Antonya Nelson has kept a home in New Mexico for 25 years, while raising her family and writing many of her 11 books. Nelson arrived to teach at New Mexico State University right after publishing her first short story collection, staying there for nearly two decades. No matter where life takes her, she returns to Las Cruces each autumn. Nationally recognized as a writer and teacher, Nelson has won numerous awards. The New Yorker, where many of the stories in her books debut, named her one of the “20 best writers of the 21st Century.” The release of her new collection of stories, Funny Once (Bloomsbury USA), reaffirms her place among the nation’s very best short story writers.



Nelson has an uncanny access to the human heart, and to messy families. Readers can recognize themselves in her characters, whose flaws often bring them to an insight or a deeper reckoning. Funny Once features an all-night monopoly game with a child, a tree-house tryst with a childhood sweetheart, and a pathological liar bested by her seemingly innocent husband. In the end, everyone in a Nelson story survives, but it’s a tricky passage, negotiating that journey between love and duty. Besides providing an edgy wisdom, her short stories reflect a wicked sense of humor. Her fiction is popu- lated with characters at crossroads, on the verge of—or recovering from—bad decisions.



A common trend is for short story writers to “graduate” to novels, but you keep coming back to the short story. Why? Several answers occur to me simulta- neously. One is that I truly love the art form of the short story. The short story celebrates the quiet moment of epiphany in a character, a “coming of age” that can be as small and intimate as possible. For me, this represents the subtle yet necessary ways a person makes her way through this life, one significant gesture or insight at a time.



Another is that I have a teeny-tiny attention span, so the form itself allows me to dive in and jump right back out. To make dinner, say, or take the dog for a



walk, or rehang that crooked picture on the wall that is driving me nuts.



Finally, I think the short story form allows the perfectionist in me to thrive. I love to work with single sentences, com- press digressive scenes, cut to the chase, to



the core, to the essential. Short stories oper- ate a little like poetry, with more significant attention to lyric movement (with the added benefit of narrative momentum thrown in).



When you were starting out, which books and writers made strong impres- sions on you or influenced your work? I loved (and still do) the southern women: Flannery O’Connor, Eudora Welty, Carson McCullers. I also was fond of writers like Ed McBain and Elmore Leonard, those guys who could make me laugh, who could make me want to know who killed that dead person, and why. I’ve always loved mysteries, especially police procedurals. Maybe because it’s so far from what I can write.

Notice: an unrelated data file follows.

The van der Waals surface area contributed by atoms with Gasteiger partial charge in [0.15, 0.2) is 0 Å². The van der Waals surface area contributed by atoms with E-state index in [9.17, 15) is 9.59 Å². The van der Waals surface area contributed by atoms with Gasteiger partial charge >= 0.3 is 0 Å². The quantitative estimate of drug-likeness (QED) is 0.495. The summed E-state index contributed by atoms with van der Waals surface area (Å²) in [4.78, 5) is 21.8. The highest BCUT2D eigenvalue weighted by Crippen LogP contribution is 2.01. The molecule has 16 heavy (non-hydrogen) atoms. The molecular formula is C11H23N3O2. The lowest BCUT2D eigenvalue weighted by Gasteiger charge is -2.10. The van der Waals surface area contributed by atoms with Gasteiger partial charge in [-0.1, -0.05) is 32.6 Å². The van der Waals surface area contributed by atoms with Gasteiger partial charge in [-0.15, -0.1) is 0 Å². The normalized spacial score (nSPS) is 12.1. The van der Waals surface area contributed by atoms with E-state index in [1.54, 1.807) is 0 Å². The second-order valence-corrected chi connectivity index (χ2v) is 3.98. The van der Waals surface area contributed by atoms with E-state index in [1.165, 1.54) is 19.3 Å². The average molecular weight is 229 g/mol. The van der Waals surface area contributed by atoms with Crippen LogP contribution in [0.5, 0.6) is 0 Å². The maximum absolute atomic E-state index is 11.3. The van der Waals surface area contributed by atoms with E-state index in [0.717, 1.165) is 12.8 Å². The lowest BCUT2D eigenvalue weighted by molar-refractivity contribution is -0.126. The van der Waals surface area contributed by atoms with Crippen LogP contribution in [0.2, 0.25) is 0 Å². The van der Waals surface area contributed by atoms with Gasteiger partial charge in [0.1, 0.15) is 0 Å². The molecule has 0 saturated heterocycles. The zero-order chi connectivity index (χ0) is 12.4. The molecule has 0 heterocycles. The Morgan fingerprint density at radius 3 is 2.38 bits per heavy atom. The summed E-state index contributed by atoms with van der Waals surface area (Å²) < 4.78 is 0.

Evelyn Waugh was a favorite writer of mine, and I still look to dry British wit and whimsy as models. Mavis Gallant made a



huge impression on me—the degree to which her stories are elliptical and surprising, the way she captures character and dilemma so efficiently and mysteriously. Some of the writers working today I most admire are Alice Munro, Edward St. Aubyn, and Debo- rah Eisenberg, and my friends whose work ethic and generosity of spirit have always sustained my own work: Kathleen Lee, Dana Kroos, Connie Voisine, and Robert Boswell.



Although you teach now at the Univer- sity of Houston each spring, you keep coming back to Las Cruces in the fall, and often teach at the Taos Summer Writers Conference. What keeps pull- ing you back to New Mexico? The only home I own is in Las Cruces, a house one hundred and five years old, made of adobe, owned by only three families over all that



time. In it is our collected artwork (some of it by our daughter Jade, some by our dear friend Dana, and the rest emblematic of our long making of a home), and nearby are our close friends and favorite restaurants. The resident New Mexican is forever ruined for Mexican food anywhere outside the state; never let anybody in Texas or Massachusetts take you out for burritos. The landscape alone is enough to draw anyone back forever. At this very moment [May 1], I am preparing for another road-trip return to New Mexico, and whether I’m driving south from Colorado, west from Texas, or southwest from Kansas, there’s no landscape I better love than that of those highways and byways.



Rus Bradburd’s most recent book is Make It, Take It, a novel-in-stories.